Cherry Creek Diversity Conference



On Feb. 2, 2019, seven students from the Mountain Vista Gender Sexuality Alliance (GSA) club attended the 26th annual Cherry Creek Diversity Conference at Cherry Creek High School. Each year, Youth Celebrate Diversity (YCD) works with Cherry Creek High School to create the program designed to celebrate diversity in schools and communities.

“This is my first year at the diversity conference, however, I have been engaged in the GSA at Vista for four years,” said senior Zoe Johnston. “[The conference taught me] to continue to challenge my thinking and to pay attention to the language I use. My language impacts my actions and how the simple things I take for granted can lead to a wider system of oppression.”

Students and chaperones started their day at 7:30 a.m. in which they were taken through a Diversity Fair hosted by several colleges across Colorado and various organizations, including, March for Our Lives Colorado, and the Matthew Shepard Foundation– an organization dedicated to telling the story of the murdered teenager and advocate for LGBTQ+ rights.

“The Diversity Conference impacted me in a way I didn’t expect, said sophomore Ryan Richardson. “I kind of went in expecting people to more or less complain about a lack of diversity in schools and communities. Instead, I was pleasantly surprised that people actually came together to fix the problem of lack of diversity.”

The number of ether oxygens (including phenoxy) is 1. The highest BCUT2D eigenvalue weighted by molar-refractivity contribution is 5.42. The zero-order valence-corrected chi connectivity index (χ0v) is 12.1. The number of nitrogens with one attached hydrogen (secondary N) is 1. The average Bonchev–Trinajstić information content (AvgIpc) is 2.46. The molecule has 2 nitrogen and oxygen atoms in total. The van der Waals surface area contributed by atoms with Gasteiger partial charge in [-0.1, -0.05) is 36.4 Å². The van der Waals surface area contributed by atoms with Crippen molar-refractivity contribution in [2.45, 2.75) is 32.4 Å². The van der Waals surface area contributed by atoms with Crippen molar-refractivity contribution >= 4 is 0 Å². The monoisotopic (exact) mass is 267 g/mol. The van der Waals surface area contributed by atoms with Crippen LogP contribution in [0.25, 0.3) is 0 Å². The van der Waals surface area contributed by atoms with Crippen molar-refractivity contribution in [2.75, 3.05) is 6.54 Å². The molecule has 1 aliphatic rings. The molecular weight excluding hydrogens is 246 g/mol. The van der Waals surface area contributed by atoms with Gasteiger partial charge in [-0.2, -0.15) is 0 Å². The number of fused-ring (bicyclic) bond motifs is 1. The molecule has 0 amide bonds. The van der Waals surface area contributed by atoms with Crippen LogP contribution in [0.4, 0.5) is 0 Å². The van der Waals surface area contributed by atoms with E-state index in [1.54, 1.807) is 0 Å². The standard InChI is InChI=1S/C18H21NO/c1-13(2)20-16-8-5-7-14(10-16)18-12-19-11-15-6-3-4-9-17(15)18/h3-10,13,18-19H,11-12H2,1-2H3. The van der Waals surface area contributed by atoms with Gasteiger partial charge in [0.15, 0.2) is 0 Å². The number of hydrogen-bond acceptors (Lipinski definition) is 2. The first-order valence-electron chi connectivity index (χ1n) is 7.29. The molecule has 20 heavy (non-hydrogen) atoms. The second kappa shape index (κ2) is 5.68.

Attendees then headed to the Opening Ceremony, featuring, a powerful slam poem, a CHEER Colorado performance, and a performance from Westminster High School, Mariachi de la Luna.

“I particularly enjoyed how we heard songs in different languages. It was their culture and I am glad they shared it with us, even if I didn’t understand,” said sophomore Aleza Khan. “I know they were happy and [the performance] mattered to them.”

Following, YCD introduced the program and addressed the keynote speaker, Rev. Dr. Paula Stone Williams. Williams spoke to the group about her story of coming out as transgender, the struggles that came with it, and the strain it had on her faith.

“My favorite part was seeing the keynote speaker. I loved her story and I felt it was the best environment to hear her speak in,” said Khan. “Between the messages to keep going [and] ‘you’ll be okay,’ everyone loved her and cheered.”

After, the students went to workshops they previously signed up for. Classes were taught by various students, adults, and professionals. The lessons ranged from “Know Your Rights,” presented by ACLU Colorado, to a session titled “There is No Racism Problem In America,” taught by Joe Chavez.

“Something that I learned was how many people have to hide a part of their culture to try to fit in,” said sophomore Sophia Flores. “I never really thought about how many people in our community had to do this and I want to make more people feel comfortable.”

Overall, the GSA had a positive and eye-opening experience at the conference. The club encourages other students to attend, with or without GSA. Inspired by other schools, the club will attempt to plan a “Diversity Day” at Vista, in hopes of bringing the impactful lessons from the Conference to school.